2x12" Hip Hop Rap LP - Call Me If You Get Lost' sees Tyler, the Creator return to his roots, now more matured and refined. ... The album's first single gave us the old, aggressive Tyler; it boasted of wealth over an abrasive sample from the pioneering horrorcore group Gravediggaz, but with humor and grace infusing the lyrics.
Not two seconds into his sixth LP, CALL ME IF YOU GET LOST, Tyler, the Creator boldly stakes his claim with rap: ""Y'all ready?" booms the voice of DJ Drama, before the iconic "GANGSTA GRIZZILZ" tag jolts the album to life. Hosted by the legendary master-of-ceremonies, Tyler's latest LP imprints all the lessons of the last 8 years onto the raw rap talent of the Wolf era, combining visceral verses with expansive layers of production. Working with the likes of Westside Gunn and Freddie Gibbs has revitalised the outright fun of T's verses -- "AARGH, YOU LOOK MALNOURISHED" - as well as bringing the vivid storytelling of the former contrarian into subjects of vast personal import. It proves a sharp left turn after the progressive pop of 2019's IGOR -- but one that is realised with an unrelenting passion.
Tyler's work has always been a patchwork of ever-increasing palettes, and CMIYGL is his most complex to date. Recurring tricks are masterfully melded into new templates: "RUNITUP!" continues the build-and-burst of "See You Again," "RISE!" folds IGOR's layered vocal textures into new visions, and "LEMONHEAD" channels Cherry Bomb for what sounds like an unironic take on Pink Guy's "Club Banger 3000." Yet it's equally clear that Tyler is continuing to expand with the sounds of his collaborators -- an intergalactic warble colours Uzi’s “JUGGERNAUT” tour-de-force, while yacht-rap lessons from The Alchemist make for a spectacle on “HOT WIND BLOWS” and “SIR BAUDELAIRE.” These new strides find a potent home among Tyler’s powerful-yet-familiar production toolkit; “I been switchin' gears since Tracee Ellis Ross was UPN” he raps on digital-only closer “SAFARI,” its soundscape playing out like a collage of each of his technicolour eras.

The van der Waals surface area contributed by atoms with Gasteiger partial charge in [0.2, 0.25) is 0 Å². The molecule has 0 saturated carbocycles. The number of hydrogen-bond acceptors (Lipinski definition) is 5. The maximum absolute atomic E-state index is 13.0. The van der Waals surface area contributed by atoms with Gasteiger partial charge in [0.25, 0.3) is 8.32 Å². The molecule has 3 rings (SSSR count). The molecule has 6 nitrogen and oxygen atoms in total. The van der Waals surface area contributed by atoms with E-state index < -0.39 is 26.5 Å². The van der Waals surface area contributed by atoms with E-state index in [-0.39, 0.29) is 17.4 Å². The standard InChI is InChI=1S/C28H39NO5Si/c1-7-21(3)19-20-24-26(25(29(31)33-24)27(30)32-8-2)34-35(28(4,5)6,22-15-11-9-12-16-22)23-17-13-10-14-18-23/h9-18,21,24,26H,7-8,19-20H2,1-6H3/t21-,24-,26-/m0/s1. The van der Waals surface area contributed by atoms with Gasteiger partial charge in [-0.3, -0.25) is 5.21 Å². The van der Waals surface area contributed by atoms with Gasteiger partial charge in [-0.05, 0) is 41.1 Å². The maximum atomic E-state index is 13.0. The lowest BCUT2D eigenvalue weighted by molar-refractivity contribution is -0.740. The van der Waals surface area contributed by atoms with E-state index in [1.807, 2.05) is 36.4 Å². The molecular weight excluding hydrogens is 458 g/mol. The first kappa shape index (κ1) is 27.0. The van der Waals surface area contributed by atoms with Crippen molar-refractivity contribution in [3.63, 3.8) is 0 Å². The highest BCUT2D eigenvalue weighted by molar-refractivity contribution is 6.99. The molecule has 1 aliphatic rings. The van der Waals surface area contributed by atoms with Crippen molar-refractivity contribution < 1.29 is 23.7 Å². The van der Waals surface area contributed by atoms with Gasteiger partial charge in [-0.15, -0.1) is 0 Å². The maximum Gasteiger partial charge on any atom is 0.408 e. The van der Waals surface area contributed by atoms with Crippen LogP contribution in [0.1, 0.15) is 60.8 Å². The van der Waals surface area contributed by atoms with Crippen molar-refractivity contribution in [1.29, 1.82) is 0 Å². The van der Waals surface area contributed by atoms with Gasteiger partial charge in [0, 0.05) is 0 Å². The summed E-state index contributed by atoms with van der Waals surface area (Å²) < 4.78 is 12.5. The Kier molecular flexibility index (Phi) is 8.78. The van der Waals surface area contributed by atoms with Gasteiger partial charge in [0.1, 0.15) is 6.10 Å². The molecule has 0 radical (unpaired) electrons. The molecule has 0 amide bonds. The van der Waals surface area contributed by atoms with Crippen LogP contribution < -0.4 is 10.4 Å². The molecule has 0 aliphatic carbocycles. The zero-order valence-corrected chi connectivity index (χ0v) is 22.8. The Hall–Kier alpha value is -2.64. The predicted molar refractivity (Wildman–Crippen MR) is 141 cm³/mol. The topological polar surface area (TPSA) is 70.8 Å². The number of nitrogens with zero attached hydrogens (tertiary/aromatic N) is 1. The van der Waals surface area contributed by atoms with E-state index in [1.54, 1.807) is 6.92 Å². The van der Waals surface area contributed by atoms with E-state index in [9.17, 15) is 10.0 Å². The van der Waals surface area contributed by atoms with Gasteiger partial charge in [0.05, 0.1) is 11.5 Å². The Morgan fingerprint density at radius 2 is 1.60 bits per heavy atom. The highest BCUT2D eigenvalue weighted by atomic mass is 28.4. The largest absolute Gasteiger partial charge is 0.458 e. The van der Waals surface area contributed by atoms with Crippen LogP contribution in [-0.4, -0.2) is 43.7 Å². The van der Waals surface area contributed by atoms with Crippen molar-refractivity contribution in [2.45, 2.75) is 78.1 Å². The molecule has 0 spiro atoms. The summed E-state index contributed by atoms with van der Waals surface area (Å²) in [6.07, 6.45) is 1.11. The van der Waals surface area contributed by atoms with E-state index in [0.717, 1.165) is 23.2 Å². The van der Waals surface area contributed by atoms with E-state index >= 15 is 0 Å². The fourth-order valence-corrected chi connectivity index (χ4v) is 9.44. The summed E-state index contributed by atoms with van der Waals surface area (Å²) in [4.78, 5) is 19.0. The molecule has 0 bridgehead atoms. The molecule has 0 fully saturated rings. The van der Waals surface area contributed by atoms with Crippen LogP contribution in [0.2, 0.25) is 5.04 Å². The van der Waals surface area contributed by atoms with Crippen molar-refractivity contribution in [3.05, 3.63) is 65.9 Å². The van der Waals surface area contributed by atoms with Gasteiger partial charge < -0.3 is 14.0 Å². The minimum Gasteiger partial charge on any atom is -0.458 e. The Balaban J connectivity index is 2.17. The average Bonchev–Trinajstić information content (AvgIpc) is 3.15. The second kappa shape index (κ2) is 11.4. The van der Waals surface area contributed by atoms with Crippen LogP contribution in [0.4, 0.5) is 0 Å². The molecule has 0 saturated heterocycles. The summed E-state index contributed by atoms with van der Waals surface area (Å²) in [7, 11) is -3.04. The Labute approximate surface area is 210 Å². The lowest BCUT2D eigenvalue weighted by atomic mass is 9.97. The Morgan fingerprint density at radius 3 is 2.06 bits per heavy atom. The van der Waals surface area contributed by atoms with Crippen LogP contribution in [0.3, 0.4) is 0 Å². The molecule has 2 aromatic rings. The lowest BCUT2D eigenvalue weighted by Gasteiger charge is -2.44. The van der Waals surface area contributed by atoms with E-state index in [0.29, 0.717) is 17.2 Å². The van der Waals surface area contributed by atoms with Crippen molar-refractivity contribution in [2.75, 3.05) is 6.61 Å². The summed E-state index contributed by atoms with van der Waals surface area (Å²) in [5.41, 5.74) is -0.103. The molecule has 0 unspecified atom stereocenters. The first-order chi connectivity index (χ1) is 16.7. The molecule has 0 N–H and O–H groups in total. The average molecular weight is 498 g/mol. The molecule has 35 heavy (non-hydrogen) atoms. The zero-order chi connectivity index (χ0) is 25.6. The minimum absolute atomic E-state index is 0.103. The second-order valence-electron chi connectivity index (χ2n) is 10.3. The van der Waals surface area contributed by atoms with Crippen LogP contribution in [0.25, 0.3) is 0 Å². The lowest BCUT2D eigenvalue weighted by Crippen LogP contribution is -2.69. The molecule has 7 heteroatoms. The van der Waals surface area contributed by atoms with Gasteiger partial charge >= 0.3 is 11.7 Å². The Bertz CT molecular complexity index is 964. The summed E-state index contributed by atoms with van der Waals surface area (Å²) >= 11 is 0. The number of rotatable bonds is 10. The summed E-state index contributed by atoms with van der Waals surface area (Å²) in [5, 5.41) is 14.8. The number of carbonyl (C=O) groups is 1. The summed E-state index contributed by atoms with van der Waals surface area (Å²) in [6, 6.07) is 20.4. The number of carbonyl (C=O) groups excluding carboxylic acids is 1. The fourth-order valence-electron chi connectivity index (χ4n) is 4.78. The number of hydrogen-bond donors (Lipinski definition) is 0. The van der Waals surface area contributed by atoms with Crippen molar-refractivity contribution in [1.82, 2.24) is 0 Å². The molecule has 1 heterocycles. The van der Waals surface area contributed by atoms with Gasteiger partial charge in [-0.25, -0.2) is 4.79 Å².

As with every Tyler record, there’s a plethora of breadcrumbs to follow. The album’s central thread proffers a compelling forbidden-desire narrative, while the scratchy vocals akin to a much-referenced Wolf Haley are enough to make anyone drag their donut-print back out the wardrobe. In the minutiae, CMIYGL is equally abundant: "SWEET" is the full version of the interlude at the end of 2017's "I Ain't Got Time," while the Gravediggaz sample on "LUMBERJACK" is a sly wink to a tweet from the Bastard era. That’s saying nothing of the cryptic “Tyler Baudelaire”; fans of Charles Baudelaire may find the poet’s resonance in “WILSHIRE” and the album’s stretching, international escapism, though concrete answers remain shrouded.
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